• Publisher: Blue Sky Press/Scholastic, 2016
  • Reviewer: Elizabeth Swartz
  • Format: Hardcover, 32 pages
  • ISBN: 978-0-545-82934-2
  • Genre: Picture Book
  • Grade level: PreK to 1
  • Extras: Beginning and back end pages show dinosaurs with their proper scientific names.

Who We Are! All About Being the Same and Being Different

Written by Robie H. Harris
Illustrated by Nadine Bernard Westcott

Another in the series “Let’s Talk About You and Me.” In this trip to Funland, Harris explores the physical characteristics that make us the same and make us different. As a read-aloud, this is great for kids just learning about the wider world. Illustrated with a lot of detail, the book shows many examples. On the very first page, the reader sees a wheelchair, a stroller, and a kid riding in a backpack. Clothing is another highlight – from shorts, T-shirt, and baseball cap to a tunic, pants, and a head scarf. Bodies are big and small, all with heart, muscle, and belly button. Most with ears, nose, and mouth. Hair comes in all shades and stages of curly. So does skin. Eyes are all different shapes and colors. Skin color depends on melanin. Many characteristics come from your family. Feelings are important and are things we share with everyone. So be aware of the feelings of those around you. We were all somebody’s baby once.

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  • Who We AreTitle: Who We Are! All About Being the Same and Being Different (Let’s Talk About You and Me)
  • Author: Robie H. Harris
  • Illustrator: Nadine Bernard Westcott
  • Published: Candlewick Press, 2016
  • Reviewer: Sue Poduska
  • Format: Hardcover, 40 pages
  • Grade Level: PreK to 1
  • Genre: Nonfiction, Science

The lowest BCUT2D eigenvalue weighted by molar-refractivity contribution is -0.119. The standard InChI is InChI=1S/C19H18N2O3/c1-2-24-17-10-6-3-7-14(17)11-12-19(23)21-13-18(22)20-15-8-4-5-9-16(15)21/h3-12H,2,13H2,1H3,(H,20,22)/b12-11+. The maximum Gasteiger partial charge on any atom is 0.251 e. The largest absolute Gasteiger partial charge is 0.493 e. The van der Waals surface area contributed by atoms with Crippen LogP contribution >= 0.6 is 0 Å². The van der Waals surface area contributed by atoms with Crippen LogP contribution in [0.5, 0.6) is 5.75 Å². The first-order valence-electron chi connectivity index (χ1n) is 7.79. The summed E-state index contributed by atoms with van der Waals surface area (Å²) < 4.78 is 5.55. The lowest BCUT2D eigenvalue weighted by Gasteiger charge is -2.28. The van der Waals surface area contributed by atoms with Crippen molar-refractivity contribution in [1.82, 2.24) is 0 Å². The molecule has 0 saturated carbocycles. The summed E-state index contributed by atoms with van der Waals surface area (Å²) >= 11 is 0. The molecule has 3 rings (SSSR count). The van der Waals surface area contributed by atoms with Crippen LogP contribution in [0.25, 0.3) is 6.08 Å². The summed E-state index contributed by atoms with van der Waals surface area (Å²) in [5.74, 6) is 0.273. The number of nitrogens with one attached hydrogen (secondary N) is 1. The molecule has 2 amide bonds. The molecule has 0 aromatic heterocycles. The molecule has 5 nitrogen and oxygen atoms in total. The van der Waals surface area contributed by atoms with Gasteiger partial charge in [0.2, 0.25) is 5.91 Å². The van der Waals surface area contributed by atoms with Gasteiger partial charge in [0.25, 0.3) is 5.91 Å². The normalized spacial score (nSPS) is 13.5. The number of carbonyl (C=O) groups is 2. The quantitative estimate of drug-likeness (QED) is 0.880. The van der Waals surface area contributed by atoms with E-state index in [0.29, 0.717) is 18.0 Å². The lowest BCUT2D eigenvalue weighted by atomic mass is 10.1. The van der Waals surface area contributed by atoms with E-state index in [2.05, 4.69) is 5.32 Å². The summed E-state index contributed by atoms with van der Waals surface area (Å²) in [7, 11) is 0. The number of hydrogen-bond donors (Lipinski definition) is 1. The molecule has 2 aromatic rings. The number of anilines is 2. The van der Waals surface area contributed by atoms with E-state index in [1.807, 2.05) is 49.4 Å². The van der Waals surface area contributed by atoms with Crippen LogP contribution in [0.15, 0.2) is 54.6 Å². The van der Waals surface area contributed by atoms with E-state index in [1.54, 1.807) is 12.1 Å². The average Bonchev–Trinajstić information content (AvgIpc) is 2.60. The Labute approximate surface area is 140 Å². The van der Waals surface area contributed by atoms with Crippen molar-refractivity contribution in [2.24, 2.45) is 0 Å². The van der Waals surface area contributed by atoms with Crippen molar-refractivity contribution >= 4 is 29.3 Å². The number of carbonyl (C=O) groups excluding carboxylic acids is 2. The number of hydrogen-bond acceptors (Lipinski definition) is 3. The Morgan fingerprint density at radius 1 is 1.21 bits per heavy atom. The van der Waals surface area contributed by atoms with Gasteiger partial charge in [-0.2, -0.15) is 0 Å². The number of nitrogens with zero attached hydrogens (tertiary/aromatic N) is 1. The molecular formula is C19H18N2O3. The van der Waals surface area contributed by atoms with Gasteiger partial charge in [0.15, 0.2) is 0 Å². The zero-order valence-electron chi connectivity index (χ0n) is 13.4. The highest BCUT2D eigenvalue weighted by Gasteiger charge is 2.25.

• ISBN: 978-0-7636-6903-4

Surf’s Up

Written by Kwame Alexander
Illustrated by Daniel Miyares

The sparse text in this delightful picture book partly serves to reinforce the wonderful illustrations. The reader meets two frogs enjoying fantastic weather and surfing conditions at the beach. But first, one friend has to finish the book he’s reading. And the book is anything but boring. But try convincing the other friend of that. The book is about a man searching for a giant whale. “Wowie Kazowie!” Kids will be drawn in by the reading frog’s enthusiasm and his vivid imagination of what the book scenes look like. The other frog learns of another way to spend a day at the beach.

This is a great book for first graders to read independently for increasing literacy skills or for a teacher or parent to read aloud with a group. Reading activities could include learning more about whales and which ones are the largest and most aggressive. Of course, kids can also learn about literature and Moby Dick, about whaling in the nineteenth century, and about why whaling is no longer a common practice.

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  • Surfs UpTitle: Surf’s Up
  • Author: Kwame Alexander